The promise of NATO in the construction of cooperative Turkish–Greek relations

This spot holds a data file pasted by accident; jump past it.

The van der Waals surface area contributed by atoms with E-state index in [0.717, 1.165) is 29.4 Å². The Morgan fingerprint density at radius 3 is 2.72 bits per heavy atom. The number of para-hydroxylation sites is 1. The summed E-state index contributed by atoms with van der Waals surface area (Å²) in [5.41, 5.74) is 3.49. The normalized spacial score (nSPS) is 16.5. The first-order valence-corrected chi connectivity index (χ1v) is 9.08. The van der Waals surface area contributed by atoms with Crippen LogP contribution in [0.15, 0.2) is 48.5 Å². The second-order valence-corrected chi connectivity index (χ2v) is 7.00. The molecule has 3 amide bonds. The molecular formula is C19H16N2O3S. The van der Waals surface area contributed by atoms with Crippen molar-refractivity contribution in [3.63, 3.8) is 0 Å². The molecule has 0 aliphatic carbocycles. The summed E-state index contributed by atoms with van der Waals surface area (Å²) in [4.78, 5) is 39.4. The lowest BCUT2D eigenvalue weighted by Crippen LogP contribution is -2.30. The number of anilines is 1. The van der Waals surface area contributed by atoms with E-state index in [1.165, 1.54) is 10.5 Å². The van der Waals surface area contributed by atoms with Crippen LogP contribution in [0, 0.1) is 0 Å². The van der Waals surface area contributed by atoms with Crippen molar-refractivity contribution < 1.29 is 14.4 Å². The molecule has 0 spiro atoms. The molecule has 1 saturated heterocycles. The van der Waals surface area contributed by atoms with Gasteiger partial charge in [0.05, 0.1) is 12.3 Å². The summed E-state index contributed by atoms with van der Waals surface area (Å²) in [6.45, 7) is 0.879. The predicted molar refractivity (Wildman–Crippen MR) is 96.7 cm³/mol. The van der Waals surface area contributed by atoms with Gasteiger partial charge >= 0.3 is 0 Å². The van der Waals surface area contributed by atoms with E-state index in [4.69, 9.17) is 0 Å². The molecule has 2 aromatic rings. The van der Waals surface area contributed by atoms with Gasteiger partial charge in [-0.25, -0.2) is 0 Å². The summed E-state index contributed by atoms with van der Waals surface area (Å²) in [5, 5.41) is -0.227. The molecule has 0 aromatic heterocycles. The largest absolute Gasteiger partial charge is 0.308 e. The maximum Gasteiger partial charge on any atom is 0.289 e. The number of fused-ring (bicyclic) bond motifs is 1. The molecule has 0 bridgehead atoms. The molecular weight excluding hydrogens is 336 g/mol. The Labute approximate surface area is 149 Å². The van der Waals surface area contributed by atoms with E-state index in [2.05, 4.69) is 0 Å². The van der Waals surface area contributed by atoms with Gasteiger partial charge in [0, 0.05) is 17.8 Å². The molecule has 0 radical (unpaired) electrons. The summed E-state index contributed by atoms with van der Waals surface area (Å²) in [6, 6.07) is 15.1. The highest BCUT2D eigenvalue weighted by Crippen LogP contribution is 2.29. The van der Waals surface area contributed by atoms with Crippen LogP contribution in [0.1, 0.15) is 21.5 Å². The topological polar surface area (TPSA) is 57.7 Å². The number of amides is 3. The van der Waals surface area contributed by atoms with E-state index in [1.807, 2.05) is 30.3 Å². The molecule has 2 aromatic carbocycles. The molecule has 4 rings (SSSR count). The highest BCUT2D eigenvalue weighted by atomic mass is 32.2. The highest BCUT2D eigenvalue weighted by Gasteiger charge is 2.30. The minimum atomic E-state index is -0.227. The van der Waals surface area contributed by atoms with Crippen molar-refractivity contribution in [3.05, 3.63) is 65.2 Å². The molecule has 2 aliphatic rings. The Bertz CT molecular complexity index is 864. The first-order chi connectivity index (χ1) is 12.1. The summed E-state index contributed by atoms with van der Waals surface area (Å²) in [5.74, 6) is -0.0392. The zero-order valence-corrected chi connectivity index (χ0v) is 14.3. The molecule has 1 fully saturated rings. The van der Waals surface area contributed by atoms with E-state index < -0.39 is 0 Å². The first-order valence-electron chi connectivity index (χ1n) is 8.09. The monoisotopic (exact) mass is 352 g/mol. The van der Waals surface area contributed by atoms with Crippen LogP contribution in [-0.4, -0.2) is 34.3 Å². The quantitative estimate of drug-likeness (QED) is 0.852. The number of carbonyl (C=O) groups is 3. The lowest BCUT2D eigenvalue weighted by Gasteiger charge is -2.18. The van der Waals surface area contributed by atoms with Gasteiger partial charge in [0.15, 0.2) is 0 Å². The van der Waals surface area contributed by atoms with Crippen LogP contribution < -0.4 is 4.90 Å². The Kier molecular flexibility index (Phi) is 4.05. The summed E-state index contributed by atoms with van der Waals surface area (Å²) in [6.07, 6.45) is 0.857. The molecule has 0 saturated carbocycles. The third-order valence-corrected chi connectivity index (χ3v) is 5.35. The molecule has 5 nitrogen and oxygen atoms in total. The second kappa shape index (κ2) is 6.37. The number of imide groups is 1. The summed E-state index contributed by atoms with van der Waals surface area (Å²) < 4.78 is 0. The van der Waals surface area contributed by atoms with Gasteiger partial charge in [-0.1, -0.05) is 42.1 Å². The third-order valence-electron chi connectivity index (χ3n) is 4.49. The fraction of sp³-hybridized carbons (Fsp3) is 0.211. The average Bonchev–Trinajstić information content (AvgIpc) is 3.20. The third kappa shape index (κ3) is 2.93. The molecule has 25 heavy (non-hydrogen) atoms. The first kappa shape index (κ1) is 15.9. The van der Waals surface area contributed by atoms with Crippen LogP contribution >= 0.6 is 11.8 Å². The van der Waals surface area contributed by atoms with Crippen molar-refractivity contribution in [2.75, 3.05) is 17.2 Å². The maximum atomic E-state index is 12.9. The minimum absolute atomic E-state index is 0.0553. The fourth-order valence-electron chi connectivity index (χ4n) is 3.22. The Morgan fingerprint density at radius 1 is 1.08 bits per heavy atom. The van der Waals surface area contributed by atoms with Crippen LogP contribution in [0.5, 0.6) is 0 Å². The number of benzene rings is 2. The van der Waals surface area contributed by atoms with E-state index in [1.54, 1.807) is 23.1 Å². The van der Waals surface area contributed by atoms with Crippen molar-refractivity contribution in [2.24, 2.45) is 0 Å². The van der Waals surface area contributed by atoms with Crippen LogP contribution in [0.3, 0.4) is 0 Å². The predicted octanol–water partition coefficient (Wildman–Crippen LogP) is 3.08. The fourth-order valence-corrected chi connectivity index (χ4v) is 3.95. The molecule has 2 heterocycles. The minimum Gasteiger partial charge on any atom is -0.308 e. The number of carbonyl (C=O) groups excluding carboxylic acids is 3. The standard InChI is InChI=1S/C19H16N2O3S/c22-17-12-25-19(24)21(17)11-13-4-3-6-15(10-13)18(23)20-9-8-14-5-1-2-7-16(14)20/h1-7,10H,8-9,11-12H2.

This study seeks to explore the reasons why joint membership in NATO could not help Turkey and Greece resolve their long-standing territorial disputes in a problem solving win–win framework, based on the transformation of their realpolitik security cultures into nonrealpolitik security cultures. In undertaking this task, this article employs a partly theoretical and partly empirical perspective. The theoretical part assesses the expectations of various international relations theoretical accounts of the impact of international institutions/organizations on behaviors of states. There exist two main theoretical currents that aim at analyzing such a relationship. While rationalistic-institutionalist approaches conﬁne the impact of international institutions/organizations only to behaviors of states, sociological-institutionalist approaches argue that institutional linkages not only shape and constrain states’ behavioral strategies but also reconstruct their identities and interests. The empirical part of the essay analyses the Turkish–Greek interaction process within the framework of the Alliance from 1952 onwards, with particular attention paid to post-Cold War era developments. This article argues that the theoretical expectations of the above-mentioned approaches, particularly those of sociological-institutionalism and the neo-liberal version of rationalist-institutionalism, have been proved wrong. Turkey and Greece have neither succeeded in adjusting their behaviors to each other’s needs and expectations, nor have they developed collective identities and interests that might in the ﬁnal analysis have enabled them to form a security community in their region and solve their disputes once and for all.